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Friday, May 17, 2013

Comic Cuts - 17 May 2013

Science fiction art is even more difficult to define unless the obvious tropes of science fiction are included. But it is more than "the thing that illustrates science fiction." It is about turning the mind's eye on the world and letting it take you places that you think can barely be imagined. Thankfully, there are dreamers out there who can imagine the most exotic dreams of all; who see not only this world, but what this world could be, and can turn that spark of an idea in their mind's eye into reality, whether it's in the shape of a toy, or an image on paper, digital canvas, or celluloid.
    These dreamers have drawn from the well of science fiction (and it is a very deep well) to bring us – the readers, the viewers, the players – some of the most startling, imaginative, visionary art ever conceived and created...
    Science fiction art and design has played an important role in the perception of science fiction among the wider world of non-SF fans, for both good and bad. In the world of Blade Runner, nobody questions the visual futurism of the movie (the crowded, neon lit streets, outsized floating advertising, etc.) or the functionality of flying cars, leaving the viewer free to concentrate on the important questions the movie raises about what it means to be human.
    At the other end of the scale, science fiction has been dismissed as nothing more than "that crazy Buck Rogers stuff," referring to the popular comic strip that ran for over 50 years in hundreds of newspapers. While Buck Rogers is used as a term of derision by critics, at what point does it become fine art? Roy Lichtenstein's painting Emeralds – an oversized version of a 1961 Buck Rogers panel by George Tuska – sold in 1999 for $1.6 million, so the answer could be as simple as "two feet wide or more."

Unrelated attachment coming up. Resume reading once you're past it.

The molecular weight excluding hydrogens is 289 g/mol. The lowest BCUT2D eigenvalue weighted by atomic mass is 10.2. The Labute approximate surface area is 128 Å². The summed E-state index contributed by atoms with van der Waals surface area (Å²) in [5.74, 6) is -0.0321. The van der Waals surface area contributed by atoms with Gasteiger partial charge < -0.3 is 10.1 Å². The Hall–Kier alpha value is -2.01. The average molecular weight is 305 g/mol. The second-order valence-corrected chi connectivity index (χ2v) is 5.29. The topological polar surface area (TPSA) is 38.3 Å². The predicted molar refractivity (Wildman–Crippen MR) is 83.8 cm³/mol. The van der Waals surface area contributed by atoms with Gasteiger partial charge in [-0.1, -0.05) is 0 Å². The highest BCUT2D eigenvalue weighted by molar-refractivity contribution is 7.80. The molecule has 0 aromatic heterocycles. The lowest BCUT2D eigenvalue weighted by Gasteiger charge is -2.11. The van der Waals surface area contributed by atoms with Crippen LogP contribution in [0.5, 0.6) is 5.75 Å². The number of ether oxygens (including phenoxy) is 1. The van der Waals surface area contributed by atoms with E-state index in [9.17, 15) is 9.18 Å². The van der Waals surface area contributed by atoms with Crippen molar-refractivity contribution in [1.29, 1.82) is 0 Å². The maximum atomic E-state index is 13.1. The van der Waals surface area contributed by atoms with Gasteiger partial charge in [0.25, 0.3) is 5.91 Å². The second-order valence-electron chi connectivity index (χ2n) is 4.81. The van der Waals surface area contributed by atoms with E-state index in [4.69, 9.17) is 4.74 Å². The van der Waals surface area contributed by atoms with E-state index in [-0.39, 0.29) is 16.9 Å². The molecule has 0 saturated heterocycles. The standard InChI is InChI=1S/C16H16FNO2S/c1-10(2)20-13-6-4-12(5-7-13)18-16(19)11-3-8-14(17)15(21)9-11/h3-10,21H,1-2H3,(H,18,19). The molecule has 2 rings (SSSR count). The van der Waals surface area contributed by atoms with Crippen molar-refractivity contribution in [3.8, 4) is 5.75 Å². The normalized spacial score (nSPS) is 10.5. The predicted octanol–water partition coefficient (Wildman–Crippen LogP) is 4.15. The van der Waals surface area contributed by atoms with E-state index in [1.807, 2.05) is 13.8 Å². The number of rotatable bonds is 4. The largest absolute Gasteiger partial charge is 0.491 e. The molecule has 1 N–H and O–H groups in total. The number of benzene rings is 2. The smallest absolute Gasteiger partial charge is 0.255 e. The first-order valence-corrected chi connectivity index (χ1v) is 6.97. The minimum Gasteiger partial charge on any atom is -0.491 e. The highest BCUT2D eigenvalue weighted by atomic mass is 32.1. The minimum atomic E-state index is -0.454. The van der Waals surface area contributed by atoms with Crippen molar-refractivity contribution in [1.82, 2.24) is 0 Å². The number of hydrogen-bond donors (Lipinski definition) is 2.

Extract from the Introduction to Sci-Fi Art: A Graphic History (2009)

I thought I'd begin with the above extract today because it touches on a subject that is in the news at the moment. Roy Lichtenstein. The premise that making something big can turn it into fine art doesn't apply only to science fiction. When I wrote that the definition of fine art was "two feet wide or more" it wasn't an original notion, although I did check on the size of the painting with someone who knew Lichtenstein's work before I came up with that "two feet" figure.

The idea that Lichtenstein has just made things bigger isn't new. At least as early as 1963, Douglas McClellan said "Lichtenstein has seemingly rearranged nothing, he has stayed reverently close to the originals except for greatly enlarging the scale." McClellan clearly despised comics, calling them a "cripple for a target" and a "ritual art form, it is merely one of the ways we have found to turn absolutely anything into entertainment." "The world of human happenings is comfortably simplified by flaccid drawing," he continues. "The only dimension is conveyed by mechanical dots, and life is represented by triumphant balloons of platitudinous speech rising from the mouths of the characters. It is like shooting fish in a barrel to parody a thing that has so long parodied itself."